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We Are Not Removing

Written by Lainey Dempsey (2021)

We Are Not Removing

She came fae Kilbarchan,
the third wan o’ seven
Her father wove carpets
to keep his weans fed
In the house o’ a weaver
if yer listenin yer learnin
Tis the poor grind the grain,
while the rich eat the bread
Before long young Mary Rough
thought this isne good enough
The workers are weary,
conditions are grim
They toil all their days away
for barely a peck o’ pay,
then doss wi’ their families
like fish in the tin

She wed David Barbour
and soon wis a mother
They scooped up their family
and moved tae the toon
At war wi’ The Kaiser,
noo Glasgow wis heavin
They dockers and workers
n’er put their tools doon
Nae hooses fir a’ the crew,
the landlords knew whit tae do
They hiked up the rents due to
desperate demand
Brave soldiers at war away,
their spouses were easy prey
But wi’ Mary up front
a’ the wives took a stand

We are not Removing
we will no be payin’
Yer bailiffs and factors will
aye meet oor rage
Yer purse we’re no fillin’
while oor men are sent killin’
for a nation that wont pay a
fair livin’ wage

The tenements buzzed wi’
the wimmin a’ plannin’
the closes and kitchens
their barracks and hive
wi’ a bell sat a sentry
at the territory border
Who’d ring oot a warnin’ when
the bailiff arrived
When he tried tae collect the rent
fae the targeted tenement
Every wummin aroon would be
crammed boot the door
They threw flour an’ rusty cans,
their laundry and fryin pans
As he scarpered fae Govan,
the wummin wid roar...
We are not Removing....

The council decided
their laws would be heeded
And eighteen protestors
they summoned to stand
Mary Barbour got busy
and rallied the masses
10,000 marched out
wi’ their placards in hand

The shipbuilders joined the
wi’ engineers standin’ proud
And threatened tae strike if the
law stayed the same
The eighteen were soon released,
rents frozen and decreased
And the crowd were still singing
as they turned tae go hame
We are not Removing....

Now oor Mary Barbour
had more tae be doin’
campaignin’ fer peace
she wis ay oan the road
A bold suffragette,
she wis workin fer wummin
tae bring social change
an’ tae lighten their load
A first female magistrate
her actions would resonate
for decades tae come as she paved
a new way
free school milk fer a’ the weans,
healthcare and better hames
Still making her mark since she
first was heard say...
We are not Removing, we will
no be payin
Yer bailiffs and factors will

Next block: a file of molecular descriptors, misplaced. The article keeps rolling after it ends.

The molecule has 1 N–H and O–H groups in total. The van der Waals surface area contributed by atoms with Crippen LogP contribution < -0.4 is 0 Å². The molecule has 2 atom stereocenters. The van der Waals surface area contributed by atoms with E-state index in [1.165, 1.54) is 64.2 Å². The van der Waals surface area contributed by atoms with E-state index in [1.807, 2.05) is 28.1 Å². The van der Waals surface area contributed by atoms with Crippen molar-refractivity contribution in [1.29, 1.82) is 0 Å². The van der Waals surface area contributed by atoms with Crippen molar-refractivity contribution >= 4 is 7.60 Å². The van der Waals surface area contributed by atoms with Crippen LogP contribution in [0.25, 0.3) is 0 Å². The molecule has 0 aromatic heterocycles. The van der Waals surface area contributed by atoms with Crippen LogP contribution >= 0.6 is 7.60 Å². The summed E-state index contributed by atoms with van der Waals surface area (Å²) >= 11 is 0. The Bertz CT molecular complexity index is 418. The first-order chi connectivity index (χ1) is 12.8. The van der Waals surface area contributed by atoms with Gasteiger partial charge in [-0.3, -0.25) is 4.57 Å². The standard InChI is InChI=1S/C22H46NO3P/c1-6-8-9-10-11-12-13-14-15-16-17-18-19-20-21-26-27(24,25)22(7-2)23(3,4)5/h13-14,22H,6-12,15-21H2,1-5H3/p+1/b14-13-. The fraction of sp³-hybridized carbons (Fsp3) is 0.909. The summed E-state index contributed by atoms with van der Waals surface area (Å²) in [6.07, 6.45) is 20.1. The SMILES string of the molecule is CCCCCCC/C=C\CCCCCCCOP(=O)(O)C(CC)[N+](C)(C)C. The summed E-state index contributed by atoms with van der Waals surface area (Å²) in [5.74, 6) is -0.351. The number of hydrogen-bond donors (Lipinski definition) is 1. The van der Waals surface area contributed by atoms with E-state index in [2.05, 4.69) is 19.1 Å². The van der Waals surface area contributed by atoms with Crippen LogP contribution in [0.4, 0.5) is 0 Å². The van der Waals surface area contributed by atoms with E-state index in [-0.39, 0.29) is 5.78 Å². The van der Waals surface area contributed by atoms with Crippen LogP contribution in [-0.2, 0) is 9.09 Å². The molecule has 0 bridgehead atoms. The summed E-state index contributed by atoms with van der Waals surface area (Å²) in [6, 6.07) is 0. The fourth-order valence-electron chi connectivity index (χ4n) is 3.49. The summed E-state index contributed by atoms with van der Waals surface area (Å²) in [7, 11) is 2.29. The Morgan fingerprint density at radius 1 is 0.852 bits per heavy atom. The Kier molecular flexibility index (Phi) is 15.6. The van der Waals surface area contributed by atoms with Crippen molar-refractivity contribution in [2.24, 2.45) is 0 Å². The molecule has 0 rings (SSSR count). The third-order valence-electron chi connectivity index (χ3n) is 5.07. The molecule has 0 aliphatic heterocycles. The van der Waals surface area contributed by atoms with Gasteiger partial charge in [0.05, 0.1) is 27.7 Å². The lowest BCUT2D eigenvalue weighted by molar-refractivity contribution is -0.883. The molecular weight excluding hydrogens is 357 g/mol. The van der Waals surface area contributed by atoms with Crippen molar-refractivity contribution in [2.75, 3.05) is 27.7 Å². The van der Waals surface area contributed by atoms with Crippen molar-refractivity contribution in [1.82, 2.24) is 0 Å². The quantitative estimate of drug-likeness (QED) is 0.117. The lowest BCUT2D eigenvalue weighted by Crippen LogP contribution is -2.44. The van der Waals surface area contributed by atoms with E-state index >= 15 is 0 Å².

aye meet oor rage
Yer purse we’re no fillin’
while oor men are sent killin’
for a nation that wont pay a
fair livin’ wage

It was due to a song released just over 20 years ago that I first became aware of Mary Barbour. Alistair Hulett’s song ‘Mrs Barbour’s Army’. It is not a song that suits me to sing but it did make me want to learn more about the story.


Once I started reading about the Glasgow Rent Strikes of 1915 I was blown away by the scale and significance of the tale, as well as by my own ignorance of it. The focus of ‘We Are Not Removing’ remains on the rent strikes but it also shares a little about the rest of Mary’s life both before and after. The title comes from the posters that were distributed to rent strikers. They would put these posters in the windows of their tenements to show their solidarity and defiance. As windows filled up with posters, more and more tenants were emboldened to join the resistance. The protests spread from Govan and Partick across the rest of Glasgow, then Scotland and on to England. Residents continued to pay their original rent but refused to pay the rise. They were criminalised and a clampdown began. Glasgow was in the middle of an industrial boom and was the beating heart of the UK war effort. A mid war general strike was at all costs to be avoided but as Mary Barbour, Helen Crawford and a core team of other significant women continued relentlessly with their campaigning, they were soon backed by the workers unions and the threat of a mass strike became very real. In December 1915 the ‘Rents and Mortgage Interest Restriction Act’ was introduced and all rents were frozen to pre-war levels. It was arguably the most successful example of direct action ever undertaken by the Scottish working class.

Campfire singalong by the mighty Ele Forster and Craig Bryce

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